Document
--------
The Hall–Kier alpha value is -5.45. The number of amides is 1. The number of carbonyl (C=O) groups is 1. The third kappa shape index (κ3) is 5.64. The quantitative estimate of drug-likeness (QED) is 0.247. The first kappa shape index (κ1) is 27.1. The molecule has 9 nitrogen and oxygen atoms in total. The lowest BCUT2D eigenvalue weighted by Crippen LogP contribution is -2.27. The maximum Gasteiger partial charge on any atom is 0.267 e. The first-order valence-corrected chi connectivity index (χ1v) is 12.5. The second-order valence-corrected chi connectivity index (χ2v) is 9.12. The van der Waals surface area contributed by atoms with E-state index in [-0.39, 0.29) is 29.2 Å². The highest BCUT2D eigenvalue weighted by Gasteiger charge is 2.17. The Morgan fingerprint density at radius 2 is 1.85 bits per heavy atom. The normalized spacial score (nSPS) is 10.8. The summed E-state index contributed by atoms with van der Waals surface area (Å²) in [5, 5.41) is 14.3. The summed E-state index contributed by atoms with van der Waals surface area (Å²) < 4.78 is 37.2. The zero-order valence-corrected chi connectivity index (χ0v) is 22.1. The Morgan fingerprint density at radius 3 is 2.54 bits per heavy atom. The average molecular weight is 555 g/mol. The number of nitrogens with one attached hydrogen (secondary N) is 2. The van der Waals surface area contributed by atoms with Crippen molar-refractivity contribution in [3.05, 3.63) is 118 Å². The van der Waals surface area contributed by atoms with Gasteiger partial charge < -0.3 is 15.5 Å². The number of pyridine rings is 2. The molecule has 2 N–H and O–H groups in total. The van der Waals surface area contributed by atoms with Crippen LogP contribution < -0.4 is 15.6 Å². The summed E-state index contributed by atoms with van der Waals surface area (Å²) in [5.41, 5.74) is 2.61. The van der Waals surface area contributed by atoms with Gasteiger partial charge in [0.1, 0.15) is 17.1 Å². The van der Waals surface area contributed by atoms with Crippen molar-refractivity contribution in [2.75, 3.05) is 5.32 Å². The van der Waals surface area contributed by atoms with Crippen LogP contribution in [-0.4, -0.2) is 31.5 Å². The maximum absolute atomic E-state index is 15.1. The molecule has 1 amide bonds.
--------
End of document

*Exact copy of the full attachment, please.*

The Hall–Kier alpha value is -5.45. The number of amides is 1. The number of carbonyl (C=O) groups is 1. The third kappa shape index (κ3) is 5.64. The quantitative estimate of drug-likeness (QED) is 0.247. The first kappa shape index (κ1) is 27.1. The molecule has 9 nitrogen and oxygen atoms in total. The lowest BCUT2D eigenvalue weighted by Crippen LogP contribution is -2.27. The maximum Gasteiger partial charge on any atom is 0.267 e. The first-order valence-corrected chi connectivity index (χ1v) is 12.5. The second-order valence-corrected chi connectivity index (χ2v) is 9.12. The van der Waals surface area contributed by atoms with E-state index in [-0.39, 0.29) is 29.2 Å². The highest BCUT2D eigenvalue weighted by Gasteiger charge is 2.17. The Morgan fingerprint density at radius 2 is 1.85 bits per heavy atom. The normalized spacial score (nSPS) is 10.8. The summed E-state index contributed by atoms with van der Waals surface area (Å²) in [5, 5.41) is 14.3. The summed E-state index contributed by atoms with van der Waals surface area (Å²) < 4.78 is 37.2. The zero-order valence-corrected chi connectivity index (χ0v) is 22.1. The Morgan fingerprint density at radius 3 is 2.54 bits per heavy atom. The average molecular weight is 555 g/mol. The number of nitrogens with one attached hydrogen (secondary N) is 2. The van der Waals surface area contributed by atoms with Crippen molar-refractivity contribution in [3.05, 3.63) is 118 Å². The van der Waals surface area contributed by atoms with Gasteiger partial charge < -0.3 is 15.5 Å². The number of pyridine rings is 2. The molecule has 2 N–H and O–H groups in total. The van der Waals surface area contributed by atoms with Crippen LogP contribution < -0.4 is 15.6 Å². The summed E-state index contributed by atoms with van der Waals surface area (Å²) in [5.41, 5.74) is 2.61. The van der Waals surface area contributed by atoms with Gasteiger partial charge in [0.1, 0.15) is 17.1 Å². The van der Waals surface area contributed by atoms with Crippen molar-refractivity contribution in [2.75, 3.05) is 5.32 Å². The van der Waals surface area contributed by atoms with Crippen LogP contribution in [-0.4, -0.2) is 31.5 Å². The maximum absolute atomic E-state index is 15.1. The molecule has 1 amide bonds.